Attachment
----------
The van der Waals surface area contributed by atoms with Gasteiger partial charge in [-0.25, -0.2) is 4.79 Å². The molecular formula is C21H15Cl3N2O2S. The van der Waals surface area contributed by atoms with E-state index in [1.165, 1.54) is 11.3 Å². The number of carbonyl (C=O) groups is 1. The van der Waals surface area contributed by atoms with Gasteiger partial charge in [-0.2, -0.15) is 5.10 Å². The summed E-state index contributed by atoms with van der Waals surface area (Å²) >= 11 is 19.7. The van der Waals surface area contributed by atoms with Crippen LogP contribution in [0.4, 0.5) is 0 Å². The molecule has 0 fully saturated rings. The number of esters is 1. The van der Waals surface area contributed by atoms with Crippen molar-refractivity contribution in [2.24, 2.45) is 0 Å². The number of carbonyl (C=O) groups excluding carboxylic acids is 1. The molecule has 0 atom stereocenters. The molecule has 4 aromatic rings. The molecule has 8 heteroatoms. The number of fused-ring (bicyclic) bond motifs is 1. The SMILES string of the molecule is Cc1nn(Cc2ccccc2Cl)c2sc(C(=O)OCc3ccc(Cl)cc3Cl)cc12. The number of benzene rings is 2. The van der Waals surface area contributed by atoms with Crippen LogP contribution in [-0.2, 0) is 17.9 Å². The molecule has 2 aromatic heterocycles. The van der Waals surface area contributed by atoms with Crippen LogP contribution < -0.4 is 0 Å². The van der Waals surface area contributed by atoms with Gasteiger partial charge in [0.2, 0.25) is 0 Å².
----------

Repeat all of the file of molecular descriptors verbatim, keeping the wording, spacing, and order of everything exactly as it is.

The van der Waals surface area contributed by atoms with Gasteiger partial charge in [-0.25, -0.2) is 4.79 Å². The molecular formula is C21H15Cl3N2O2S. The van der Waals surface area contributed by atoms with E-state index in [1.165, 1.54) is 11.3 Å². The number of carbonyl (C=O) groups is 1. The van der Waals surface area contributed by atoms with Gasteiger partial charge in [-0.2, -0.15) is 5.10 Å². The summed E-state index contributed by atoms with van der Waals surface area (Å²) >= 11 is 19.7. The van der Waals surface area contributed by atoms with Crippen LogP contribution in [0.4, 0.5) is 0 Å². The molecule has 0 fully saturated rings. The number of esters is 1. The van der Waals surface area contributed by atoms with Crippen molar-refractivity contribution in [2.24, 2.45) is 0 Å². The number of carbonyl (C=O) groups excluding carboxylic acids is 1. The molecule has 0 atom stereocenters. The molecule has 4 aromatic rings. The molecule has 8 heteroatoms. The number of fused-ring (bicyclic) bond motifs is 1. The SMILES string of the molecule is Cc1nn(Cc2ccccc2Cl)c2sc(C(=O)OCc3ccc(Cl)cc3Cl)cc12. The number of benzene rings is 2. The van der Waals surface area contributed by atoms with Crippen LogP contribution in [-0.2, 0) is 17.9 Å². The molecule has 2 aromatic heterocycles. The van der Waals surface area contributed by atoms with Crippen LogP contribution < -0.4 is 0 Å². The van der Waals surface area contributed by atoms with Gasteiger partial charge in [0.2, 0.25) is 0 Å².